Les chants du hasard – Les chants du hasard


Note: this bandcamp stream contains only an early version of one track and not the final version I listened to for this mini-review.
Les chants du hasard is a mysterious solitary project from France that’s throwing the traditional metal instruments by the window in favour of a completely orchestral work. The classical instruments are joined by the delirious voice of the so-called Hazard, only soul behind the ambitious project. The synthetic orchestra is convincing enough, except a rare few occasions where their electronic nature pierces through; the main culprits are the percussions. Easily disregarded, this minor detail should not obscure … Read more

White Ward – Futility Report

mulating our opinion of an album before diving back into the endless sea of new releases. Sometimes, however, a confluence of factors generates a scenario in which one album stays in rotation for an extended stay before pen gets put to paper. White Ward‘s Futility Report is an album I’ve been trying to write about since January, when I heard its first publicly released song. It took about 30 seconds of that track to convince me this was a band worth paying attention to. They were kind enough to send me a review copy, but shortly thereafter, the always-excellent … Read more

Ghost Bath – Starmourner


Ecstasy. Joy. Paradise. Cosmos. “A surrealistic journey through the heavens drenched in sorrow.” That’s how American blackgaze band Ghost Bath describes Starmourner, a direct sequel to a trilogy which started with their 2015 release Moonlover, a forty-two minute exploration on humanity’s melancholy and depression; it managed to be one of my favorite releases of that year due to the beauty encased within its dark sound. Two years later and signed to Nuclear Blast, one of metal’s biggest labels, Ghost Bath returns with the aforementioned Starmourner, their longest and most ambitious album to date, changing their topics to deliver … Read more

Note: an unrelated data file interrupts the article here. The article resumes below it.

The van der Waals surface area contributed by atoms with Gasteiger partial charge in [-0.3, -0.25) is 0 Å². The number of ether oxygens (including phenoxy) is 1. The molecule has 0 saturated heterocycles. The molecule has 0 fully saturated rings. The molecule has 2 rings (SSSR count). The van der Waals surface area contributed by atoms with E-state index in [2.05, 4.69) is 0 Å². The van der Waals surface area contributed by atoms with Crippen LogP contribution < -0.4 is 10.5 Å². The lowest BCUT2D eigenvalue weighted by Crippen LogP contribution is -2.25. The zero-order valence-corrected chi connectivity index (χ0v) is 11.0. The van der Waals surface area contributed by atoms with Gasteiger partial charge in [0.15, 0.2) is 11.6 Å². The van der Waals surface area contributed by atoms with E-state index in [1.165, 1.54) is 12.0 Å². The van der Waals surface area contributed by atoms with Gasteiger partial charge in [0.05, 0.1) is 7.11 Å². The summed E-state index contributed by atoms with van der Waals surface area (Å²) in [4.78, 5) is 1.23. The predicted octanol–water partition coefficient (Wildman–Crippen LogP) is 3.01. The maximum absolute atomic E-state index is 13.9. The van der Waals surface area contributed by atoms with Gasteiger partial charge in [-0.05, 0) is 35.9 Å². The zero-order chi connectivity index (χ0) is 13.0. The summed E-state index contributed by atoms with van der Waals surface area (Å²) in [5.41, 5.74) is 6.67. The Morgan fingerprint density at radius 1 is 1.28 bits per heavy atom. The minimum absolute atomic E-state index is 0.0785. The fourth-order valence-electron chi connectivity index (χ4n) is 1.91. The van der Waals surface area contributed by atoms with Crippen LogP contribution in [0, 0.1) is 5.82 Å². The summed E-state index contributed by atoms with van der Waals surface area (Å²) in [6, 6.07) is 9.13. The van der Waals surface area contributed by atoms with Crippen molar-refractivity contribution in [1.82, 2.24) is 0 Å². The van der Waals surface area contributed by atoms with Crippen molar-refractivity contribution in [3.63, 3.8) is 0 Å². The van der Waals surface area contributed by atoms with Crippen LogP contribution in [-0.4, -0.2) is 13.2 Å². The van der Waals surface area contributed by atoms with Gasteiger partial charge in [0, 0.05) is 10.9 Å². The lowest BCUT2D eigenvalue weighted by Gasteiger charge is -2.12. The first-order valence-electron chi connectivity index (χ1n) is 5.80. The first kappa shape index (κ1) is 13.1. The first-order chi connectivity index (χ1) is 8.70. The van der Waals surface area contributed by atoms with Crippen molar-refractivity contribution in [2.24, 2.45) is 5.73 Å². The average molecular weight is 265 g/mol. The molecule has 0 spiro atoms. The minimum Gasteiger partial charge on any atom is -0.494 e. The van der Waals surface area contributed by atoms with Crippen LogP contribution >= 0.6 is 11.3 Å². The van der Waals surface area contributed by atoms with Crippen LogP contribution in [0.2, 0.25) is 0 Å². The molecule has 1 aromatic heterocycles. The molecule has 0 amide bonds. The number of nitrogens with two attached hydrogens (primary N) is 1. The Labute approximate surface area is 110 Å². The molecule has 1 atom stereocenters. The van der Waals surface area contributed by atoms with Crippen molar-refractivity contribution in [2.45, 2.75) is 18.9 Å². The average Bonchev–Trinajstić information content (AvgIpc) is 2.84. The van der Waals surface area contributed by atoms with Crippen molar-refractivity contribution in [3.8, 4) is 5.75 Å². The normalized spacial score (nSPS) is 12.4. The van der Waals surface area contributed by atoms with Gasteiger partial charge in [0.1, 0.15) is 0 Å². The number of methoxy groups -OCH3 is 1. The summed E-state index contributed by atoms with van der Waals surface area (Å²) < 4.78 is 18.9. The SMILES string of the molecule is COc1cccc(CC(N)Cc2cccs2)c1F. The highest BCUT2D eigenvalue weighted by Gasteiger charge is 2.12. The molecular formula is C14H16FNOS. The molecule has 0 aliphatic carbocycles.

Schammasch – Triangle, an Analysis Of

covertriangle2The Swiss avant-garde black metal band Schammasch – name taken from Šamaš, the Mesopotamian God of Justice – will release their third full-length album, simply titled Triangle, on April 29th. As the name suggests, the concept of this highly ambitious work is tripartite, each side clocking in at 33:30. Yes, that makes for more than a hundred minutes of music! Inspired by Richard MacDonald‘s sculptures, the cover album portrays circus artist Sasha Krohn, falling into nothingness, photographed by Ester Segarra. Every side of the Triangle has its own identity, and feels very unique, they deal with various concepts, Read more

Book of Sand – The Face of the Deep

RELEASE-distro-bookofsandBook of Sand is a black metal one-man band that has been around since 2009, and The Face of the Deep is their fifth full-length. It seems that, specifically for this release, they went out of their way and dove head first in experimental and avant-garde waters. However I feel they did so in the shallow and might have broken their neck…

Their previous catalogue comprises pretty traditional black metal with various external influences that almost go unnoticed if it were not for the addition of violin. Some songs are very decent, like “Arran Boat Song“, with its contemplative monotony, … Read more

Atena – Shades of black won’t bring her back

In your fucking face. That is how this album will feel and that is great. Catchy grooves that are met with interesting layers and song structure bring life to this album. It just keeps you interesting in the content while giving you dynamic range to rest your ears from the typical squashed modern sound many bands seem to enjoy.

Atena seems like the kind of band that would be excellent to see live. Shouting, singing, grooves for days just make you want to shout along with the band and push everyone around you.

The production on it is a great … Read more

The Eyjafjallajökull, double Icelandic metal review: Momentum and Misþyrming

Momentum started out in 2003, in the capital Reykjavik, where more than a third of Iceland’s population resides. With black and death metal roots, they have evolved their very own sound, which could be vaguely described as psychedelic progressive doom. Their latest album, The Freak Is Alive, shows the band in its best form yet: heavy and slow riffs, intricate drumming, low vocals that sound like they’re from a Russian choir, and the use of uncommon instrumentation in some parts (sitar and bells, for example). All of this makes for an interesting listen that doesn’t wear out after repeated… Read more